Thompson accompanied Newsome to Maryland when sessions began for the older vocalist’s new album, and Earl was impressed. “Unbeknownst to me, they were saying, ‘We should try to work with him as well,’” he says. “And when we were leaving, they said to me, ‘Hey, man, we would like to work with you at some point, too.’”
Further work was scheduled on Newsome’s record, but completion of the project proved impossible, as he was stricken with cancer. (He ultimately succumbed to the disease in September 2019.) As fate would have it, Thompson ended up stepping in.
“Everything that they would normally do when they would cut a record was in place,” Thompson says. “So they asked me to come — not in his place — but they said, ‘Why don’t you come and do a record?’”
The sound and attack of what became Tales of the Soulwas determined in the first days of sessions in Annapolis. Thompson remembers, “When I got to Maryland, we started listening to some records. David Earl asked me what I liked. He has incredible ears, so there wasn’t going to be too much of anything that I didn’t like. The first three songs are interpretations of other people’s tunes.”
The recording of the album’s leadoff tracks — Bobby Blue Bland’s “Love to See You Smile,” Little Milton’s “I’m Gonna Cry a River,” and Joe Simon’s “Something You Can Do Today” — set the deep soul template for the eight original numbers that fill out the record.
“We got into that pocket,” says Thompson, “and then I felt comfortable introducing some tunes that I already had. Some of them had to be reinvented, like ‘I Ain’t No Good.’ It was originally like a Beatles tune — I was trying to do a soulful Beatles tune. And David said, ‘We can’t do that — let’s try this.’”
The brilliant veteran Ford stepped in to light a fire under “I’m Gonna Cry a River and “Read Your Mind.” Thompson says with a chuckle, “Every time I tell guitar players, ‘Yeah, Robben Ford’s on my album,’ they say, ‘What?’ They freak out.”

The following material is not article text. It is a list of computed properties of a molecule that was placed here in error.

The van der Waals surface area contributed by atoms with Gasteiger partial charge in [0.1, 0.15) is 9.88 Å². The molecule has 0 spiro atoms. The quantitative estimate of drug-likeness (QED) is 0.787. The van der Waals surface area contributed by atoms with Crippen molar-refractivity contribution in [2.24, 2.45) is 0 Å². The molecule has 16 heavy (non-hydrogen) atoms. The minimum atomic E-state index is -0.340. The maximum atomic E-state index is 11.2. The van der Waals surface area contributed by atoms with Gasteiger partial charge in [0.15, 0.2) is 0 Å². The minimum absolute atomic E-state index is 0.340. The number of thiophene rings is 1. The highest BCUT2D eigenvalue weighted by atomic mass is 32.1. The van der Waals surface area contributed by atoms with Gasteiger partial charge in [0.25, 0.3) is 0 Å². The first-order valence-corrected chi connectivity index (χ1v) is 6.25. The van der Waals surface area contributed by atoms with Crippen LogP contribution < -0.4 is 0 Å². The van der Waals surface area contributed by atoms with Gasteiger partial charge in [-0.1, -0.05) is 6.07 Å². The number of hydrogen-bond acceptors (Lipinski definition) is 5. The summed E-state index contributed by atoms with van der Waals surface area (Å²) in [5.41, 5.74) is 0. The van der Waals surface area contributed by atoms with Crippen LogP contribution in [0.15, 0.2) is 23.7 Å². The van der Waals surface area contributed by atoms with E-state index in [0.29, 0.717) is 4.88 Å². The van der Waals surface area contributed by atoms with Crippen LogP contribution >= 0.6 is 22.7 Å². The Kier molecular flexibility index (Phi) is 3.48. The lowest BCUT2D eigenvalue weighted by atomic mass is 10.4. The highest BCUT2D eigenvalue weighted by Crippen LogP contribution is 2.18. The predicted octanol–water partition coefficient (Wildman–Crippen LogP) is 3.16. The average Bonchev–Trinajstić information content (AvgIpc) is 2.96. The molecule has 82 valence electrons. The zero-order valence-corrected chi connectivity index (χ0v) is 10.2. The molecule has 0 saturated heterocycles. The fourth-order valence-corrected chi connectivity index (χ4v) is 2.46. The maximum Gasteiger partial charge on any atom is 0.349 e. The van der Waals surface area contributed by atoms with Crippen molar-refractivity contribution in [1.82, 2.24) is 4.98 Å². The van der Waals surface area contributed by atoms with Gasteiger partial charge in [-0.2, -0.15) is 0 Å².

Tales of the Soul is bursting with tunes that offer a vital new take on the music’s ballad and dance traditions. But its most striking track, and certainly its most prescient, is the set-closing “Tell Me.” A pointed meditation on race in the style of Curtis Mayfield’s “We People Who Are Darker Than Blue” and Syl Johnson’s “Is It Because I’m Black,” it was written long before demonstrations began to roil the nation this summer.
“It’s just about the experience of being a Black man in America,” says Thompson. “The first thing I started with was, ‘Tell me what it is about my skin that you don’t like.’ It’s a real question — people who claim white supremacy can’t tell me why they don’t like me. But then it became a lot more real when Colin Kaepernick was going through some of the things that he was going through. The song is about challenging people to have empathy. In America, people seem to lack the ability to walk in someone else’s shoes.”
Though it was created half a continent away from his Midwestern stomping grounds, Devin B. Thompson’s Severn debut proved a surprising and rewarding experience for the musician, as it will for listeners.
“I feel great about Tales of the Soul,” he says. “I am totally pleased with it. Sometimes God takes you out of your comfort zone, so then He can actually use you better. You need to get away from everything that you know, and all the trappings of home, so that you can be free and allow the process to work. It worked, and it came out like it was supposed to.”